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Bruce R. Bryan

Order Reversed, Judgment of Conviction Reinstated

The People & c., Appellant,


Sidney Wisdom, Respondent.

Ann Bordley, for appellant.

De Nice Powell, for respondent.


The order of the Appellate Division should be reversed, the judgment of conviction reinstated, and the case remitted to the Appellate Division for consideration of the facts and issues raised but not determined on appeal to that court.

Defendant Sidney Wisdom attempted to kill a four-year-old girl and her grandmother (whom we refer to as “Jane”) during a residential burglary. Due to the severity of Jane’s injuries, the People obtained a court order to videotape her testimony for later presentation to a grand jury. In her recorded interview, Jane unequivocally identified defendant as the assailant and stated that she knew him from prior contacts. However, she was not administered an oath to tell the truth, an oversight that was not realized by the prosecutor until after the grand jury had viewed the video. In an attempt to rectify this omission, the court authorized a second recorded examination in which Jane swore to be truthful and declared that her prior testimony had been accurate. The grand jury was shown the second video and defendant was indicted for various crimes, including first-degree burglary and attempted second-degree murder.

Defendant moved to dismiss the indictment, claiming that Jane’s failure to take the required oath during her original interview compromised the integrity of the grand jury. Supreme Court rejected that argument and a jury convicted defendant of attempting to intentionally murder Jane and the child. The Appellate Division reversed, concluding that the grand jury proceeding was defective because the People presented Jane’s unsworn recorded testimony and the second videotaped examination did not cure the error (98 AD3d 241 [2d Dept 2012]). A Judge of this Court granted the People leave to appeal (19 NY3d 1106 [2012]) and we now reverse.

The People initially argue that defendant’s motion to dismiss was untimely under CPL 255.20 (1) because the issue regarding the oath was not raised until after the People presented their proof at trial. We disagree. Defendant timely challenged the indictment in this case because he was not aware of the operative facts until after his omnibus motion had to be filed (see CPL 255.20 [1], [3]) and there is support in the record for the Appellate Division’s finding that he had good cause to seek dismissal after receiving the videos of Jane’s interviews. Even though the jury’s verdict was premised on sufficient trial evidence (see CPL 210.30 [6]), the issue is reviewable because defendant claims that the failure to swear Jane before her initial recorded statement caused her testimony to be legally invalid, thereby creating a fundamental defect in the grand jury proceeding (see e.g. CPL 210.35 [5]; People v Pelchat, 62 NY2d 97, 108-109 [1984]; Peter Preiser, Practice Commentaries, McKinney’s Cons Laws of NY, Book 11A, CPL 210.30, at 222).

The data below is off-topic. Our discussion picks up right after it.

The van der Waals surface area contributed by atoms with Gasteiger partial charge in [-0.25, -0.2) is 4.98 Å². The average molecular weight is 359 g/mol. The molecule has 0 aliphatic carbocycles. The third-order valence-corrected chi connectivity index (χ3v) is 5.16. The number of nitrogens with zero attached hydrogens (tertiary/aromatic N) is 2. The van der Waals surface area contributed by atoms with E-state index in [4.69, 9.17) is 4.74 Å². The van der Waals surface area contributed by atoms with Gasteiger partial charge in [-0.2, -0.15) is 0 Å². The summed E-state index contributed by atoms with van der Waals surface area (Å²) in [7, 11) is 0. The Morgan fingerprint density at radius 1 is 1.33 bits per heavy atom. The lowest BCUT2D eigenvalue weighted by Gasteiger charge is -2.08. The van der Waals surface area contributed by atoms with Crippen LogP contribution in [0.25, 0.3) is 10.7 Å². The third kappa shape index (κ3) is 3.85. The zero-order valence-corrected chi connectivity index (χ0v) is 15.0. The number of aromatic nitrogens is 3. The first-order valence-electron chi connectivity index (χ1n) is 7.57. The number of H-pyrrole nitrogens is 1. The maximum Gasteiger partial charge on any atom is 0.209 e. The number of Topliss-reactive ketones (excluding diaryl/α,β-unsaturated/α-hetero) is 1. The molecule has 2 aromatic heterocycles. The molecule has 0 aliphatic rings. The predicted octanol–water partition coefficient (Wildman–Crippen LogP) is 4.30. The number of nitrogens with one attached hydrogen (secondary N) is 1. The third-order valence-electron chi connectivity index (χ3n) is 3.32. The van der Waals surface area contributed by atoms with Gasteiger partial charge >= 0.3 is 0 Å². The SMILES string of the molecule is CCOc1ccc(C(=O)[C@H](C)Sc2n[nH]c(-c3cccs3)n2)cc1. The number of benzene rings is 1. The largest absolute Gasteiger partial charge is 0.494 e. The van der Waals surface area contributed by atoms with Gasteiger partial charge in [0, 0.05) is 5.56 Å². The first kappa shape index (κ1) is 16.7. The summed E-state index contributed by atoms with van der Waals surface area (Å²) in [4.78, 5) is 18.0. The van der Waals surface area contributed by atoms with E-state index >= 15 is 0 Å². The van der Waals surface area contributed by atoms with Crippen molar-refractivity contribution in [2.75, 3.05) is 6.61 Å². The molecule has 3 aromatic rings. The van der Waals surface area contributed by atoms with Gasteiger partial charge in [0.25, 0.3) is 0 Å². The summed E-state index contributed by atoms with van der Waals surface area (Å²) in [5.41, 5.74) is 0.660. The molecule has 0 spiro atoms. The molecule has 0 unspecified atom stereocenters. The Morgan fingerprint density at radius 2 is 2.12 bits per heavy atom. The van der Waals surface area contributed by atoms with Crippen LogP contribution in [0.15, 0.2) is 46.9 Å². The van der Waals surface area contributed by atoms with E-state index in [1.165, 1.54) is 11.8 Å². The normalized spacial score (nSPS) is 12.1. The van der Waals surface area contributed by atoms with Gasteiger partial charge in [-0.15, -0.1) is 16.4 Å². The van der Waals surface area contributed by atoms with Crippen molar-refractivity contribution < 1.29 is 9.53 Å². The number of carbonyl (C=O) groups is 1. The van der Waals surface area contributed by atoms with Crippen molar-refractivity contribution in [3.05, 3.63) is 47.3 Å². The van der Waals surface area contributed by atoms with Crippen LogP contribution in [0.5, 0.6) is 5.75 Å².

The People do not dispute that an oath should have been administered to Jane during the first testimonial recording (see e.g. CPL 60.20 [2]; CPL 190.32 [5]; [e]; People v Parks, 41 NY2d 36, 45 [1976]). On these facts, however, the error does not meet the “very precise and very high” statutory standard of impairment for grand jury proceedings (People v Darby, 75 NY2d 449, 455 [1990]; see e.g. People v Huston, 88 NY2d 400, 409 [1996]). The lack of an oath was not the product of a nefarious design to deliberately cause unfairness to [*2]defendant. Rather, it was an oversight that the People sought to correct by securing judicial permission to record a second interview in which Jane swore to be honest and verified the truth of her prior statements. The grand jury then watched the second video and was instructed that the recording was made because Jane had not taken an oath during her first examination. Based on these circumstances, defendant has not established a possibility of prejudice justifying the exceptional remedy of dismissal of the indictment (see e.g. People v Adessa, 89 NY2d 677, 686 [1997]; People v Thompson, 22 NY3d 687, 699 [2014]).

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Order reversed, judgment of conviction reinstated, and case remitted to the Appellate Division, Second Department, for consideration of the facts and issues raised but not determined on the appeal to that court, in a memorandum. Chief Judge Lippman and Judges Graffeo, Read, Smith, Pigott, Rivera and Abdus-Salaam concur.

Decided June 5, 2014

B. Bryan, "Defendant's Guide to Criminal Appeals, Review & Parole in New York," (2005)

Guide to Criminal Appeals, Review & Parole in New York | Bryan Criminal Appeals Lawyer NY

The object of appellate advocacy is to persuade. The winning advocate focuses the court on the strength of your case. Read More

Cornell Adjunct Professor of Law

Guide to Criminal Appeals, Review & Parole in New York | Bryan Criminal Appeals Lawyer NY

As an adjunct faculty, Professor Bryan teaches "Advanced Persuasive Writing and Appellate Advocacy" to second and third year law students at Cornell Law School. Read More